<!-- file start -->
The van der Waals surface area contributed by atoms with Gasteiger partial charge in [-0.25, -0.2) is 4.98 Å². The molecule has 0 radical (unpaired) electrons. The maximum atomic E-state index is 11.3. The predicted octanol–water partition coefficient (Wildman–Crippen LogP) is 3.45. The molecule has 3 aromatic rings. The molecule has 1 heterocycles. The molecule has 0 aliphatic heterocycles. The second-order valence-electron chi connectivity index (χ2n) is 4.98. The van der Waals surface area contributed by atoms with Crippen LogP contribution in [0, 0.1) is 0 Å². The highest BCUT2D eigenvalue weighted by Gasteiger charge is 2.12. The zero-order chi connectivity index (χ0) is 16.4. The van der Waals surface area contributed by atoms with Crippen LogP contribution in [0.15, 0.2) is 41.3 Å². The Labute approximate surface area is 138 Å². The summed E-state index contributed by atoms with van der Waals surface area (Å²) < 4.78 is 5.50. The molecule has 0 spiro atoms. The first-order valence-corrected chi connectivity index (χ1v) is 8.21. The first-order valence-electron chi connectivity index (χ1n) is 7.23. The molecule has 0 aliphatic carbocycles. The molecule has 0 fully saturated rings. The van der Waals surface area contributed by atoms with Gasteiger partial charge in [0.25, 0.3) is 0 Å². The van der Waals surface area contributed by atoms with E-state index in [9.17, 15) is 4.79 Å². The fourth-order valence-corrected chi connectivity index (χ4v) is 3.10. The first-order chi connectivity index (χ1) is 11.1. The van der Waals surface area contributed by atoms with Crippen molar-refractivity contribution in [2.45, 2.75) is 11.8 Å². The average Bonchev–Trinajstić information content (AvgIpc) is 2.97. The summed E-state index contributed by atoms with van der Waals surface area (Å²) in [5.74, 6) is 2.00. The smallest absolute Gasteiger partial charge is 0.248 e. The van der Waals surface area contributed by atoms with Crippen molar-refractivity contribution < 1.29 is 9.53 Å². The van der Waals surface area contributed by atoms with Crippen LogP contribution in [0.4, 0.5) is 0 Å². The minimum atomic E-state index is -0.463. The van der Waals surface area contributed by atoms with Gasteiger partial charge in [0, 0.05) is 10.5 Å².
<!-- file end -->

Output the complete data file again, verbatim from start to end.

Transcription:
The van der Waals surface area contributed by atoms with Gasteiger partial charge in [-0.25, -0.2) is 4.98 Å². The molecule has 0 radical (unpaired) electrons. The maximum atomic E-state index is 11.3. The predicted octanol–water partition coefficient (Wildman–Crippen LogP) is 3.45. The molecule has 3 aromatic rings. The molecule has 1 heterocycles. The molecule has 0 aliphatic heterocycles. The second-order valence-electron chi connectivity index (χ2n) is 4.98. The van der Waals surface area contributed by atoms with Crippen LogP contribution in [0, 0.1) is 0 Å². The highest BCUT2D eigenvalue weighted by Gasteiger charge is 2.12. The zero-order chi connectivity index (χ0) is 16.4. The van der Waals surface area contributed by atoms with Crippen LogP contribution in [0.15, 0.2) is 41.3 Å². The Labute approximate surface area is 138 Å². The summed E-state index contributed by atoms with van der Waals surface area (Å²) < 4.78 is 5.50. The molecule has 0 spiro atoms. The first-order valence-corrected chi connectivity index (χ1v) is 8.21. The first-order valence-electron chi connectivity index (χ1n) is 7.23. The molecule has 0 aliphatic carbocycles. The molecule has 0 fully saturated rings. The van der Waals surface area contributed by atoms with Gasteiger partial charge in [0.25, 0.3) is 0 Å². The van der Waals surface area contributed by atoms with E-state index in [9.17, 15) is 4.79 Å². The fourth-order valence-corrected chi connectivity index (χ4v) is 3.10. The first-order chi connectivity index (χ1) is 11.1. The van der Waals surface area contributed by atoms with Crippen molar-refractivity contribution in [2.45, 2.75) is 11.8 Å². The average Bonchev–Trinajstić information content (AvgIpc) is 2.97. The summed E-state index contributed by atoms with van der Waals surface area (Å²) in [5.74, 6) is 2.00. The smallest absolute Gasteiger partial charge is 0.248 e. The van der Waals surface area contributed by atoms with Crippen molar-refractivity contribution < 1.29 is 9.53 Å². The van der Waals surface area contributed by atoms with Crippen LogP contribution in [0.4, 0.5) is 0 Å². The minimum atomic E-state index is -0.463. The van der Waals surface area contributed by atoms with Gasteiger partial charge in [0, 0.05) is 10.5 Å².